The zine only goes out to industry professionals. Any plans to make it available to everyone?
CZ: Currently the zine is not available in a physical form to the wider public but a free digital PDF version of the latest zine is available to download on our site. It is an industry publication and a marketing tool. Just because it is B2B doesn’t mean it can’t look amazing.
We’ll be looking into expanding the zine’s reach into wider territories and the possibilities of making it available to the wider public, but all in good time!
We noticed the zine is devoid of any advertising. How do you fund each issue?
CZ: The zine is entirely funded by the artists/studios/collectives we feature. Previously all contributors paid the same fee in order to appear, regardless of the size of the image box we select for them to fill. Issue 3 still has this rule for 1/4 and 1/2 page slots but we now offer a full page at a higher fee.
We will offer, at some stage, very carefully selected relevant creative businesses (printers, paper stockists, graphic stores, institutions, colleges etc.) the opportunity to design adverts for the purpose of inclusion in the zine to showcase their products in order to help us fund circulation and expansion into new territories in the future.
What made you opt for a printed publication rather than a website or blog?
CZ: In our opinion, there are too many online creative websites, blogs and platforms saturating the market already. Many of them are brilliant at promoting creative talent, but we wanted to do something different. We saw Create-Zine as an opportunity to create a beautiful tangible product that our audience could take with them and enjoy and physically share wherever they are.
We think most people feel that they spend too much time stuck in front of a screen, especially if you are a Creative searching for a particular style. You have to trawl through endless virtual folios to find what you are looking for. If you take a look at “What They Say” on our site a number of our clients have touched upon this when giving us positive feedback about the format of Create-Zine.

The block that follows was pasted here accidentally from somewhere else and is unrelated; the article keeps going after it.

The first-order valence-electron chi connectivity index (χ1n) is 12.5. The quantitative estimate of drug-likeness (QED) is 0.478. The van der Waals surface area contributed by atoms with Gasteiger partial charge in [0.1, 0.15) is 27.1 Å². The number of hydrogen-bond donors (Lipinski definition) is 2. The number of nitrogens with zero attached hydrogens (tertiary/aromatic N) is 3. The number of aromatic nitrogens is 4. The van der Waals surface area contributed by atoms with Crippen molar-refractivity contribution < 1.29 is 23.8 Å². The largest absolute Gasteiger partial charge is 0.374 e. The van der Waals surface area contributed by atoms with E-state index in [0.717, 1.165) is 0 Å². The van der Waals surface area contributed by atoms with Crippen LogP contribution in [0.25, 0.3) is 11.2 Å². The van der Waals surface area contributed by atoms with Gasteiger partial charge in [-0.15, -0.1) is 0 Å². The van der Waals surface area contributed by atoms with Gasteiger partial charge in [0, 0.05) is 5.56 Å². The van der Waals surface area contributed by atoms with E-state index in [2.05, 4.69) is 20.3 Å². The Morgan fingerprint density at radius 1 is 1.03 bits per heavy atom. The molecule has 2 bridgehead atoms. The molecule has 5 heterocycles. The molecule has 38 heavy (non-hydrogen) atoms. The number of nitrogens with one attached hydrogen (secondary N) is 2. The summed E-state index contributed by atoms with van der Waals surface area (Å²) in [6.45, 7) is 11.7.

It was important that the concept of Create-Zine inspires us too, just coming up with an online presence wouldn’t have achieved that, but a printed product does.
What advice would you have for anyone who’s looking to start their own independent publication? Any mistakes you’ve made that should be avoided?
CZ: We’re learning all the time! We’re currently working on CZ3 so aren’t sure if we’re in a position to offer advice yet. Understanding who your audience is and the reason you are creating your publication is hugely important. Together we have spent a long time in the creative industry so know our audience of art buyers, directors etc.
Secondly, think about when you are sending your publication out. We purposefully steer clear of sending Create-Zine out before major holiday times in the year – Christmas and July/August for example.
Thirdly, stay true to what you want to achieve, but be willing to listen. All comments and opinions are valid but taste is subjective. Narrowing your vision to suit an aesthetic or idea will only limit you. Be open and communicate well.
What we thought
Create-Zine makes a refreshing change from the norm. It puts the focus squarely on the talent inside without trying to draw attention to itself. The design is clean and simple put also colourful and vibrant, and the use of newsprint makes it light to the touch compared to heavy, glossy stock of some other publications. The work inside really is an eclectic mix, featuring branding, typography, portraiture, editorial illustration, print, animation, and sculpture.
If you wish to be featured in the zine, get in touch with Jules or Alicja directly via the Create-Zine website.